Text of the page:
This emotional artificial intelligence type can be used in interview settings to detect whether candidates are nervous, confident, genuine, etc. Financial institutions can potentially use it to examine loan applicants.  


It is challenging to get a clear picture of people’s faces when they are moving, as the lighting and the background change, not to mention the fact that people keep altering their appearances by tanning, growing facial hair, etc. Also, some people are less expressive than others, making it harder to spot any emotional signals. 

Tip to Implement

Many AI emotion detection video applications focus on group responses. For instance, in marketing, this technology is applied to observe people’s reactions to different advertisement campaigns. Instead of focusing on individual users, marketers capture all this data and average it. 

However, if you want to see every individual reaction in the context of your use case, it’s a good practice to customize your model and train it on specific users.

Emotional AI in Three Different Industries

#1: Marketing and Advertising 

AI emotion recognition algorithms help marketers understand which ads resonate better with the target audience and what features they should include in their videos to yield a better outcome.  

One example comes from Affectiva, an emotional AI company based in Boston. It developed a solution that helps marketers gauge customers’ reactions to different advertisements. With users’ permission, the tool analyses their facial expressions, body language, and speech to understand their emotional state. Affectiva’s AI model was trained on a diverse dataset including 6 million faces from 87 countries and can achieve an accuracy of 90 percent. 

#2: Healthcare

The healthcare sector deploys emotional support AI to help both doctors and patients. For medical personnel, this technology is paired with voice assistants to detect stress levels and respond appropriately. For patients, it is used to monitor their emotions in examination rooms and during surgical procedures. 

Additionally, AI-enhanced solutions can be deployed to measure people’s vitals. For example, the American Heart Association used emotional AI models to build an application that measured blood pressure from short videos instead of using the armband. This solution is believed to have an accuracy of approximately 95 percent.

#3: Customer Service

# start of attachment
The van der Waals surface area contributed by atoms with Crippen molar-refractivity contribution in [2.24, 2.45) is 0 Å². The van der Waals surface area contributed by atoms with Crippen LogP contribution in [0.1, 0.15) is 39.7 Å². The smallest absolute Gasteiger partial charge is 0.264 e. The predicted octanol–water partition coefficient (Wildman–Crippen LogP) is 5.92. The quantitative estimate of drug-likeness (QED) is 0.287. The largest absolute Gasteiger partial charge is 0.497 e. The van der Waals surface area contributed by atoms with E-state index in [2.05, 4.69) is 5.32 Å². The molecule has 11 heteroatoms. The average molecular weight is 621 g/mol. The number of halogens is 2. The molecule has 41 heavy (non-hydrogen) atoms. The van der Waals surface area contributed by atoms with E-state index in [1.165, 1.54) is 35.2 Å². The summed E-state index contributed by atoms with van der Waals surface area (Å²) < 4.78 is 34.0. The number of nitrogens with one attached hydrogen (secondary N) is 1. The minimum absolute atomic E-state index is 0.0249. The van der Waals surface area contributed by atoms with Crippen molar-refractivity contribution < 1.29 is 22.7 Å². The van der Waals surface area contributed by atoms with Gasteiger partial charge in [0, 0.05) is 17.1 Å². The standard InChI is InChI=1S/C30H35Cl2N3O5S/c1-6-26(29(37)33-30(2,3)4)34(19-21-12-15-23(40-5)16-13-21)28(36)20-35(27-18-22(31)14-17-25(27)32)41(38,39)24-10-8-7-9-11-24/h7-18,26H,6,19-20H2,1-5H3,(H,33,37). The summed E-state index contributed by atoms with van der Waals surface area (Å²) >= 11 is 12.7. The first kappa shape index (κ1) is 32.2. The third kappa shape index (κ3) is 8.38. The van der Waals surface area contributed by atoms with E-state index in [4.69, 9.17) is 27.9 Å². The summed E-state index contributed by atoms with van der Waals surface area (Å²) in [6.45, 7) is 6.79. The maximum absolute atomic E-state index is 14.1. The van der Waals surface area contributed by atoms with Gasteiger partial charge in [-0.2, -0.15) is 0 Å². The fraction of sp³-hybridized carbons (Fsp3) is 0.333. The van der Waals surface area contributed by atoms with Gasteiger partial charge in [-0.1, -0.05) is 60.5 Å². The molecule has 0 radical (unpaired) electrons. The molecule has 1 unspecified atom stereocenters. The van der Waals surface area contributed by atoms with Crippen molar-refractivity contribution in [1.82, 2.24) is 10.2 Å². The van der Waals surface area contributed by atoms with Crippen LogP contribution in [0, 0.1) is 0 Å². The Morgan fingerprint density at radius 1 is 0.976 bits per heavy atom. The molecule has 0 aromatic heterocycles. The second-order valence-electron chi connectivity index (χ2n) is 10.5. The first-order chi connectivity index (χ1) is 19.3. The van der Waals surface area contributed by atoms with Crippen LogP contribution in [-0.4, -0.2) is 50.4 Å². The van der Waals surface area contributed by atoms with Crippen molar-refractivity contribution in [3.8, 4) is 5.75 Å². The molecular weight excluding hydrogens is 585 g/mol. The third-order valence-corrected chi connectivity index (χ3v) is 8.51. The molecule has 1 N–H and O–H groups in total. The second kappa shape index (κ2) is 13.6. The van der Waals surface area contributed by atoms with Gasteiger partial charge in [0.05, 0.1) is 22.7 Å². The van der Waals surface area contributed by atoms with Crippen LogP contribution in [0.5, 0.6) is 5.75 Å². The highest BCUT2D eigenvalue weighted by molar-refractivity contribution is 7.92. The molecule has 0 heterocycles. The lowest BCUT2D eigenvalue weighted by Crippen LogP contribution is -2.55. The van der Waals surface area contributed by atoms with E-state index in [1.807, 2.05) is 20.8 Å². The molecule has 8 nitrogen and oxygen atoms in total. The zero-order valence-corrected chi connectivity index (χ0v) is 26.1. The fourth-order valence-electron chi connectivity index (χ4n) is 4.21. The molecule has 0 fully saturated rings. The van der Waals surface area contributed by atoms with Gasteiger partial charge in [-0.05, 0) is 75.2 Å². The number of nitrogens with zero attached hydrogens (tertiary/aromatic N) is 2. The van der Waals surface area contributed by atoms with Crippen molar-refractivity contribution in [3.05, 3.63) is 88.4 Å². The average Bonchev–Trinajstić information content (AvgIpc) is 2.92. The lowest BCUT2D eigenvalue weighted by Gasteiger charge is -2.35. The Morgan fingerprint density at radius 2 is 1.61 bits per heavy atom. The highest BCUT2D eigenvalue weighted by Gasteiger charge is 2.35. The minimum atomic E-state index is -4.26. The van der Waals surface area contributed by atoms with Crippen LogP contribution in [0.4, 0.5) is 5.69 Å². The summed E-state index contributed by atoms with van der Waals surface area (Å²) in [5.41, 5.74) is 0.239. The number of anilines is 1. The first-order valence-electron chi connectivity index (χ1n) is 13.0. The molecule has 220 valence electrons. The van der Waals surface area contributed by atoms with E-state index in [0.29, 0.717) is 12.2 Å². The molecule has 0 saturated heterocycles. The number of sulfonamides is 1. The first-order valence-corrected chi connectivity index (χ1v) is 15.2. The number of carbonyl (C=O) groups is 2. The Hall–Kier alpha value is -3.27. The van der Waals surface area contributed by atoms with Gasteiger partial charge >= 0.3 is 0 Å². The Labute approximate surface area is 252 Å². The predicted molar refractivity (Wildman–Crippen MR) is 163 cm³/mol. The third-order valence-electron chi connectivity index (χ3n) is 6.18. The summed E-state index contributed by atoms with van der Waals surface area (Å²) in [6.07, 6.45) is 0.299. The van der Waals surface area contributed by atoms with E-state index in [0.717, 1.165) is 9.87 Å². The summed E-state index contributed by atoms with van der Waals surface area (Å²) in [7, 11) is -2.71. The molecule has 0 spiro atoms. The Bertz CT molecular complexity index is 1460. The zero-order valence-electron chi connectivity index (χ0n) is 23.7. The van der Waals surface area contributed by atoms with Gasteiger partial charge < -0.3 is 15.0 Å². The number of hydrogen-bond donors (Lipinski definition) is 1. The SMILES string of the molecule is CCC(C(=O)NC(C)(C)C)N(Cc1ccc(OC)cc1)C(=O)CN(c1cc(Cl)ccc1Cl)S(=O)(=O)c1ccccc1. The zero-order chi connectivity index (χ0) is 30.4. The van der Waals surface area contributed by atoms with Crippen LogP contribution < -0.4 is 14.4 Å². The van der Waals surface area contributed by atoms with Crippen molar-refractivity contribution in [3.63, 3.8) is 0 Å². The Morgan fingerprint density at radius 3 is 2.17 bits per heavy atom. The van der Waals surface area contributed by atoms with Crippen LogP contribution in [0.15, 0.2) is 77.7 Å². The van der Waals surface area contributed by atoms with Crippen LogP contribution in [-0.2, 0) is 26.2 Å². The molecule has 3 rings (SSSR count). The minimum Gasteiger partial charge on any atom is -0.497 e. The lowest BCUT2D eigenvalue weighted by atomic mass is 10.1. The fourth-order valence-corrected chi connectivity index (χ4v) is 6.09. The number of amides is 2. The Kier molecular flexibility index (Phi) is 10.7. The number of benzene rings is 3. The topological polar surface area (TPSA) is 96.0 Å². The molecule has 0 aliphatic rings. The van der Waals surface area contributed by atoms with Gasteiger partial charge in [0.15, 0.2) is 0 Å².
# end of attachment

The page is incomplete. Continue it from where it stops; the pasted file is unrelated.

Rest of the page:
Companies deploy emotional recognition AI at their call centers to enhance customer service. Such solutions have many benefits. They can pick the best fitting agent for a specific client, give real-time feedback to agents and notify them when they start to lose control, and respond in kind to a frustrated customer. Artificial intelligence algorithms can also analyze incoming support tickets and identify clients on the verge of cutting ties with the company. 

An American insurance corporation, MetLife, deployed Cogito’s emotional AI coaching solution in ten of its call centers. This solution could understand customers’ emotional states and provide agents with conversation and conflict resolution tips in real time. As the result, MetLife witnessed 17 percent reduction in call duration and 6.3 percentimprovement in issue resolution.

Barriers to Expect

Emotions Are Expressed Differently 

There is no standardization on how people express emotions. For example, in Japan, a smile is a sign of politeness, and it doesn’t exclude the fact that a smiling person can be in great distress. So, if a Japanese tourist needs assistance somewhere in Europe, emotional AI might give them a low score on urgency just because of the smile. 


Facial recognition technologies generally struggle with racial bias. Google once mistakenly tagged black faces as “gorilla”, cameras identified Asian people as “blinking”, and not long ago, an emotional AI algorithm ranked black people as “angrier” than their white counterparts. 

Moreover, studies revealed there is bias against elderly people. As our faces age, it becomes harder to identify different emotions, and the technology can penalize corresponding population groups. If, for instance, insurance companies would want to use emotional AI to identify drivers’ fatigue based on facial expressions, older drivers will be more likely to match the criteria even when they don’t experience any physical symptoms. As a result, insurance companies will demand older drivers pay larger premiums.


Do people agree to be monitored and to have their emotions (mis)interpreted? ImageNet, one of the most extensive datasets used to train facial detection and recognition algorithms, was forced to blur faces on 1.5 million pictures in response to privacy rights. Even though they improved on privacy, the research team is wondering how training on faceless data will affect algorithms’ performance in the real world.

The Final Verdict

There is still a lot of controversy around AI emotions. Emotional AI has its benefits, but we should be careful when considering potential applications. Maybe it doesn’t make much sense now to involve this technology in life-altering situations.

But the question remains: Is it right to penalize people for their feelings? Is it acceptable that job candidates are judged on how their voice sounds and students are punished because their faces look angry? All of these concerns will have to be taken into consideration before implementing emotional AI into your organization.

Nadejda Alkhaldi - Innovation Analyst, ITRex Group office

Guest Writer
Guest Writer
Guest writers are IoT experts and enthusiasts interested in sharing their insights with the IoT industry through IoT For All.
Guest writers are IoT experts and enthusiasts interested in sharing their insights with the IoT industry through IoT For All.